Students waiting to enjoy a delicious lunch.
Every day, millions of students across the U.S. walk into school with stomachs growling because they haven’t had enough to eat either that morning or the night before and eagerly anticipate getting a school breakfast. Hours later, when the lunch bell rings, the same students jet to the front of the line to make sure they get enough food to tide them over until their next meal. For many students, school meals are not a luxury or a backup in case they forget to pack a meal; they are a lifeline.
At a time when 8.6 million U.S. children lack consistent access to food at home, the availability of nutritious meals at school is more important than ever. The Community Eligibility Provision (CEP) provides an opportunity for schools to not only feed more kids, but can help with the bottom line. Read more »
The iconic Forest Service welcome sign invites visitors to come explore and have loads of fun in a beautiful, rustic maritime setting. (USDA photo by Robert Nichols)
With breathtaking views of Lake Superior, sandstone cliffs, pristine beaches and rich history, Michigan’s Grand Island National Recreation Area is definitely your gateway to “cross over to adventure!”
Surrounded on every side by rugged Great Lake waters, Grand Island has been managed by the Hiawatha National Forest since 1990.
That means that 2015 marks the 25th Anniversary of this lovely green jewel being transformed into a public land treasure. Read more »
USDA Rural Development volunteers at the end of the day. From left: Paul Bristol, Katherin Farwell, Diana Perkins, homeowner Susan Cullen’s son Terrance, Susan Cullen, Aileen Waldron, Jane Smith
One of the things that sets USDA Rural Development apart is the dedication of its employees. This week they provided a great example of how they are willing to go out of their way to assist people in need by helping to repair the home of Susan Cullen in Big Rapids.
Susan is blind and has struggled to keep up her home. She expressed her concerns to Area Specialist Aileen Waldron and wondered what could to be done to make it more accessible and complete needed repairs. Read more »
Scientists from the University of Texas at El Paso (UTEP) are helping policy makers and residents manage their ever-shrinking water resources using new and different approaches. (Image by Stephanie Engle)
This post is part of the Science Tuesday feature series on the USDA blog. Check back each week as we showcase stories and news from USDA’s rich science and research portfolio.
Scientists from the University of Texas at El Paso (UTEP) are working with stakeholders to determine the course their research will take. The result, they say, is better science that is more useful to end users – and the scientists learn a lot, too.
Rather than have their own science-based questions direct their research, Dr. Josiah Heyman and his research partner Dr. William Hargrove will let stakeholders – the actual users of their science – point the way. According to Heyman, this “participatory approach” is science for the public’s sake, not for the scientists’ sake. The two lead a multi-institutional, multi-national project that is tackling drought-driven water supply issues in the Southwest. Read more »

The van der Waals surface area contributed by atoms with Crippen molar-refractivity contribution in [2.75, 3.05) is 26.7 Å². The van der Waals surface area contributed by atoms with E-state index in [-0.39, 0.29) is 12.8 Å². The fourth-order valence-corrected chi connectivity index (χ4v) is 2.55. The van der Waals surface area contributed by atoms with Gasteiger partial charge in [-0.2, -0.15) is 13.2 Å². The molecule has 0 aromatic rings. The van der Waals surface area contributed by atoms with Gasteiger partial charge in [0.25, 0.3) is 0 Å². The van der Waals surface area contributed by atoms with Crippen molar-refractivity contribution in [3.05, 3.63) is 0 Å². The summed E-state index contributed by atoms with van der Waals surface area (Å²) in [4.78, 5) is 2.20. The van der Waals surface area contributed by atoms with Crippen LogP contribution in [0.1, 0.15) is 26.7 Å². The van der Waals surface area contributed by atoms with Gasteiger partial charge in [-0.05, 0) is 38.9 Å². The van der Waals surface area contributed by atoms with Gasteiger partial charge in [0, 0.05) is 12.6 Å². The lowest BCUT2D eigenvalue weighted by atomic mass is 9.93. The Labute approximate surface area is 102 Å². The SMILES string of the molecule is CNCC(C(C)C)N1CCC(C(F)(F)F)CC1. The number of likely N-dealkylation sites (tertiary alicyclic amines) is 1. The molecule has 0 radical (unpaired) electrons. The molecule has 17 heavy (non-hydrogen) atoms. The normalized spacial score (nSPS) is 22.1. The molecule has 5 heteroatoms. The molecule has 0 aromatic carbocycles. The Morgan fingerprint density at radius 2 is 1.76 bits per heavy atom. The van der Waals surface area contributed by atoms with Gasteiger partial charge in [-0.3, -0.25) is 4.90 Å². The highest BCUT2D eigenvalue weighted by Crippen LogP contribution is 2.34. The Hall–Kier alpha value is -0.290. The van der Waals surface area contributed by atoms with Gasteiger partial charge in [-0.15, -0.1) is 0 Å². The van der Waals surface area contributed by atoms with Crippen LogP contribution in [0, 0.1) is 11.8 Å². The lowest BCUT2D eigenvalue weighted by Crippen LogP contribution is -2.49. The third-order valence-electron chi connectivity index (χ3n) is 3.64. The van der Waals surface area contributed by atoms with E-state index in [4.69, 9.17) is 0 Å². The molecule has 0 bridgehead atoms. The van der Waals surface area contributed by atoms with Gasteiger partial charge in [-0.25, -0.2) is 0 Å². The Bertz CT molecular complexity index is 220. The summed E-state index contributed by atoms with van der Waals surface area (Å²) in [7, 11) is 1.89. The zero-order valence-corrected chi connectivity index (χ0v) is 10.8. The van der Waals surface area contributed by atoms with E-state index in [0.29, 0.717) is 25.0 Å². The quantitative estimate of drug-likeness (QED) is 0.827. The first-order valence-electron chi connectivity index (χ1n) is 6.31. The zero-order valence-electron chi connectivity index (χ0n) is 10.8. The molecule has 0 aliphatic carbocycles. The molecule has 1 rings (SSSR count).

U.S. Dept. of Agriculture Rural Development State Director for Michigan James J. Turner (center, in brown suit) breaks ground for the Mt. Pleasant Native Farmers Market with Saginaw Chippewa Indian tribal leaders and local residents.
The Saginaw Chippewa Tribal Nation sits in rural Central Michigan about 90 minutes northwest of Flint. One of the newest business enterprises to open on Reservation is the Native Farmers Market. I was there for the groundbreaking with Tribal Chief Steve Pego, and other tribal members to represent USDA’s investment in this exciting project. USDA Rural Development provided a $200,000 Rural Business Enterprise Grant to build the farmers market pavilion and supporting parking lot.
As we took shovel to ground, Saginaw Chippewa Tribal Chief Steve Pego recalled how the typical local diet consisted largely of home-grown foods and game from hunting when he was a kid. He lamented how packaged foods and other items have since taken their place. His vision is that the Native Farmers Market will reconnect tribal members with their traditional foods and increase access to healthy food options for the community. Read more »
This summer, 40 organizations from Michigan, Ohio and Indiana will work together to help agricultural producers reduce phosphorus runoff that ends up in the western Lake Erie basin, affecting water quality and contributing to algae blooms. This is an example of how the Regional Conservation Partnership Program (RCPP) can be used to solve natural resource challenges in a community, state or region. Eligible conservation coalitions nationwide have about a week to submit pre-proposals to improve soil health, preserve clean water, combat drought and protect wildlife habitat. The deadline is July 8th.
USDA is investing up to $235 million through RCPP to improve the nation’s water quality, combat drought, enhance soil health, support wildlife habitat and protect agricultural viability. Created by the 2014 Farm Bill, RCPP empowers local leaders to work with multiple partners—such as private companies, local and tribal governments, universities, non-profit groups and other non-government partners—along with farmers, ranchers, and forest landowners to design solutions that work best for their region. Local partners and the federal government both invest funding and manpower to projects to maximize their impact. USDA’s Natural Resources Conservation Service administers RCPP. Read more »